Are beet greens edible? Heck yes! The beet's luscious "locks" (beet leaves) are delicious and nutritious containing superhero nutrients, such as Vitamin K, Vitamin A, Vitamin C, Magnesium, Calcium, Zinc, and Iron. Plus - they are filled with fiber.
Although many people are familiar with eating the root portion of the beet, historically beet greens were consumed more than beet roots. Comparable to the flavor and texture of Swiss chard, beet greens are quite versatile. Add raw beet greens* to salads and smoothies or sauté greens as a side dish. Sautéing beet greens with olive oil or toasted sesame oil, garlic, and lemon juice creates a perfect side dish to Beet-Glazed & Fennel Salmon or Beet Black Bean Burgers.
Don't forget to use the beet stems too. The beet is edible from root to leaf; beet stems are filled with nutrients and provide a satisfying crunch. Not sure what to do with beet stems? Try easy Quick-Pickled Beet Stems. Give Some Love to Beet Greens! Your Body Will Thank You.
Superhero Sauteed Beet Greens Recipe
1 bunch beets (about 4 beets) with lush green tops attached
1 tbsp olive oil
2 large garlic cloves, thinly sliced or minced
1 tsp fresh lemon juice
kosher or fine sea salt
freshly ground pepper
Optional Seasonings and Ingredients
Cayenne, red pepper flakes, smoked paprika, cumin, ginger, basil, oregano, coriander, raw cacao, and curry pair well with beet greens.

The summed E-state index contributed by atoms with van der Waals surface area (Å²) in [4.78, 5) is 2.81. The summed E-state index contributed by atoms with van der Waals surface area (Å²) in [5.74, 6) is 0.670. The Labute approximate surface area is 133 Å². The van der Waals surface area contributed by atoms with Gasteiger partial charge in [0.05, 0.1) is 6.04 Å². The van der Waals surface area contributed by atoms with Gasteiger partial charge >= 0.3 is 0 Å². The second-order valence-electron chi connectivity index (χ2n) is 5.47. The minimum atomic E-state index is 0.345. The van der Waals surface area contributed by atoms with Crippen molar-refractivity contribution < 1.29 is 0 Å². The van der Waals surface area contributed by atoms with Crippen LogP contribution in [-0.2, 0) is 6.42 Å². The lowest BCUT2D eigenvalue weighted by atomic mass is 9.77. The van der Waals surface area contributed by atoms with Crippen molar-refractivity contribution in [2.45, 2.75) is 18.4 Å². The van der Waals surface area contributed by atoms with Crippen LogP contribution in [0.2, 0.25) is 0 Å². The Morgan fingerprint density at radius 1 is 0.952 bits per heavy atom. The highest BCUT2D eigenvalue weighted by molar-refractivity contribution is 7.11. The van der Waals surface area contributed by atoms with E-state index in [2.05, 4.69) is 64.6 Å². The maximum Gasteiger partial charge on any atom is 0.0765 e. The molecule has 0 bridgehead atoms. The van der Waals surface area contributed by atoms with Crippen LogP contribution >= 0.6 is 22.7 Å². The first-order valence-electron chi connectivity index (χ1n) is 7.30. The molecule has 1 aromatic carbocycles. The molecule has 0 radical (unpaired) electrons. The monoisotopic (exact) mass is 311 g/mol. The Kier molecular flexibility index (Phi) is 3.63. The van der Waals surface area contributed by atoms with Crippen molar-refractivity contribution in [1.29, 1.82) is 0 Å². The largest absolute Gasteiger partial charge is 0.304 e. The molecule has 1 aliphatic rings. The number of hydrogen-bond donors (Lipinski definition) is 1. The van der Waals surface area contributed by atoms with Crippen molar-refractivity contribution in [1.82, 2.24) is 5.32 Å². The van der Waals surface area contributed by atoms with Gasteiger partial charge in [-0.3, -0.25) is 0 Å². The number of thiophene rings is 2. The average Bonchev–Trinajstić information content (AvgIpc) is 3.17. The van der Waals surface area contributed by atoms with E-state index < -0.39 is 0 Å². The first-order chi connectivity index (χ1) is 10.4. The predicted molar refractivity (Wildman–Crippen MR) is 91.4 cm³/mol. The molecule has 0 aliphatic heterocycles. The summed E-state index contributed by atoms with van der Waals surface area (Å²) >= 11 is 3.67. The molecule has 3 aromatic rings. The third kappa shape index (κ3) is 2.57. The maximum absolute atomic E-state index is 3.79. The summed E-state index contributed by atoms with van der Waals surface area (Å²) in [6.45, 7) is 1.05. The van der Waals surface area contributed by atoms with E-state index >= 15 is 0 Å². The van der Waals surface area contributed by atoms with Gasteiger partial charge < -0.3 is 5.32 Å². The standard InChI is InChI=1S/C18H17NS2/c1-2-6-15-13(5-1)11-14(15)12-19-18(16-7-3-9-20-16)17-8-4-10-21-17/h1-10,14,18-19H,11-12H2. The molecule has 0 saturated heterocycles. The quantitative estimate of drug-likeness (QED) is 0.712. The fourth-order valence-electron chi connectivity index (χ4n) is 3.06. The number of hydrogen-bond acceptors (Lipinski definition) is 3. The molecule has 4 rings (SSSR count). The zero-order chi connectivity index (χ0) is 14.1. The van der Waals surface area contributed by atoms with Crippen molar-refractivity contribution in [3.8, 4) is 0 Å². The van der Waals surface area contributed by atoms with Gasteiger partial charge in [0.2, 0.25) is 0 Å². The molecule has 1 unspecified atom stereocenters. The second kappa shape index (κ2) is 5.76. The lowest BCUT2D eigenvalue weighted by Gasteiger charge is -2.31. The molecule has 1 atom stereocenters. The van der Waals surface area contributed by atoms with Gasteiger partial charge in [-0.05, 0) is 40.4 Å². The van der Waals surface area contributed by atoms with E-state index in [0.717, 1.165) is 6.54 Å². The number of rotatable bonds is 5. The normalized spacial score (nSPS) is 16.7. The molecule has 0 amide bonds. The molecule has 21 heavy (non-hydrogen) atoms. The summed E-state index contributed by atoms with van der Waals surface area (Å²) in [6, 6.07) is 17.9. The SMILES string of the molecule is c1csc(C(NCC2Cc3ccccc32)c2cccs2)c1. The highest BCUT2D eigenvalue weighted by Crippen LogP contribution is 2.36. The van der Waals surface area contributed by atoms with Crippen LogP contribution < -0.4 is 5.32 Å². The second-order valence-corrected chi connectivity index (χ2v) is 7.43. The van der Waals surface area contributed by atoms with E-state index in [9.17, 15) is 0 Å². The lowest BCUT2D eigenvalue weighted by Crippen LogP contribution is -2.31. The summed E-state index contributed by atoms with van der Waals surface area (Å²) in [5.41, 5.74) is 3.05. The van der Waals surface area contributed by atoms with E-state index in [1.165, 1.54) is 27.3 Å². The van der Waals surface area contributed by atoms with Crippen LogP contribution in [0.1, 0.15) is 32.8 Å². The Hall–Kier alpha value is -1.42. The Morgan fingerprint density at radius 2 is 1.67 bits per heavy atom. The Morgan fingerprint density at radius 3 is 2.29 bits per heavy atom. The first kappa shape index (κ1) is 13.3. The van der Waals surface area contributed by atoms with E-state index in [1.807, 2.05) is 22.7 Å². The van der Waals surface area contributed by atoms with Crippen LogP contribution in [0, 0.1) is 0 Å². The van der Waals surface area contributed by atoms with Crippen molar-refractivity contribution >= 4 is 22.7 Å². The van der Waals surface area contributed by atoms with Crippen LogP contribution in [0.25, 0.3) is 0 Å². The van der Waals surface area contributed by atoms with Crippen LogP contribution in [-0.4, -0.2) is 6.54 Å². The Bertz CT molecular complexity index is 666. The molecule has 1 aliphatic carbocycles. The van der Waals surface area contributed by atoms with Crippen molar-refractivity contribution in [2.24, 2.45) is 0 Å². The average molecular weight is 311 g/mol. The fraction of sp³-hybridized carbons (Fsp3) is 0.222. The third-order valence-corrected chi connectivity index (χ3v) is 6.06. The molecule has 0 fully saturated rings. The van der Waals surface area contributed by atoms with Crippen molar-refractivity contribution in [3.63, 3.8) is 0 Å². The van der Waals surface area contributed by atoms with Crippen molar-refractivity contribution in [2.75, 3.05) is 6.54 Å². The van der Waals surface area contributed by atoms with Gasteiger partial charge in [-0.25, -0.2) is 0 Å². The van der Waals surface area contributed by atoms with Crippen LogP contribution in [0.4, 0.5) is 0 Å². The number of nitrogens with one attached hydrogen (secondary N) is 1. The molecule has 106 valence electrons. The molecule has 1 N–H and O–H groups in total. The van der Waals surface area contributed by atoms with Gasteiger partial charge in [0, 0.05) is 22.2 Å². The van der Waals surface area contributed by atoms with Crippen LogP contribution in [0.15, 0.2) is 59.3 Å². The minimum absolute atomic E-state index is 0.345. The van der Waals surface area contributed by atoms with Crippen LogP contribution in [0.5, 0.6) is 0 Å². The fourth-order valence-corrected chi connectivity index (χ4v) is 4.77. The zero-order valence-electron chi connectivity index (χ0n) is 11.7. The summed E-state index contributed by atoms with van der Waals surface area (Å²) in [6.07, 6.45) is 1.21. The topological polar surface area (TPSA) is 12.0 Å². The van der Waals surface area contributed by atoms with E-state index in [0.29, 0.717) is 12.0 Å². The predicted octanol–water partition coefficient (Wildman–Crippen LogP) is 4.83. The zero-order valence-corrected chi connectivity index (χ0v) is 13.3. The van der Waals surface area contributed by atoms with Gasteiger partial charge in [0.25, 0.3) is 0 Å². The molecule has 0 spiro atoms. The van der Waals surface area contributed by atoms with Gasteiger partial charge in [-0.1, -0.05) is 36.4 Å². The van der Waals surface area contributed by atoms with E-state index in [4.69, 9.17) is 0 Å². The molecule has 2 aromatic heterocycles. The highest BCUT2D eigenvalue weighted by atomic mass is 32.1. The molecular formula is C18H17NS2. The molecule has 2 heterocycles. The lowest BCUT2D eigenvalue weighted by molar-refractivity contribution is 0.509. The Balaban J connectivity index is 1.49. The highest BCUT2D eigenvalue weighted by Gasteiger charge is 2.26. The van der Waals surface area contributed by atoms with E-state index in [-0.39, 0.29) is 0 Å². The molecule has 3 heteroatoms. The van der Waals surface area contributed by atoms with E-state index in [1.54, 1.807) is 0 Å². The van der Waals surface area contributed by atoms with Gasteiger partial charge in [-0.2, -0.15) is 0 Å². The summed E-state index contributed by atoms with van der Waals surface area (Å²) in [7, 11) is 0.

Red wine vinegar or apple cider vinegar compliment the flavor of beet greens as do gourmet olive oils, such as truffle olive oil and rosemary olive oil. Toasted sesame oil with beet greens is another delicious combination.
Just Beet It Tip
The flavor of beet greens is comparable to chard and spinach, so flash boiling, steaming, or sauteing the greens reduces the seemingly bitter taste.
1. Trim off the greens, leaving 1 inch of the stem attached to each root. Reserve the roots for beet recipes.
2. Trim and discard the thick, fibrous stems from the greens and remove any wilted or spotted leaves. See tips for selecting quality beets and beet greens.
3. Stack the leaves, and then cut the stack in half lengthwise through the center vein.
4. Chop the greens crosswise into large pieces, about 2 inches wide.
5. Rinse the greens in several changes of cold water until they are clean and the water is clear.
6. Dry them in a salad spinner or blot dry with paper towels.
7. In a large sauté pan, heat the oil over medium heat and swirl to coat the pan bottom.
8. Add garlic and sauté until soft but not brown, about 1 minute.
9. Add the greens and toss with tongs until wilted but still crisp-tender and bright green, about 3 minutes.
10. Add the lemon juice. Season greens lightly with salt and pepper, and then give the greens a final toss in the pan.
*For individuals with existing and/or untreated kidney or gallbladder problems, you may wish to consult your physician before eating large amounts of beet greens. Like many other healthy foods, beets (notably beet greens) contain amounts of oxalates (naturally occurring substances found in plants, animals, and human beings).
Morgan, Diane. (2012). Roots: The Definitive Compendium with more than 225 Recipes. San Francisco, CA: Chronicle Books LLC.
Robinson, Jo. (2013). Eating on the Wild Side. New York: Little, Brown and Company.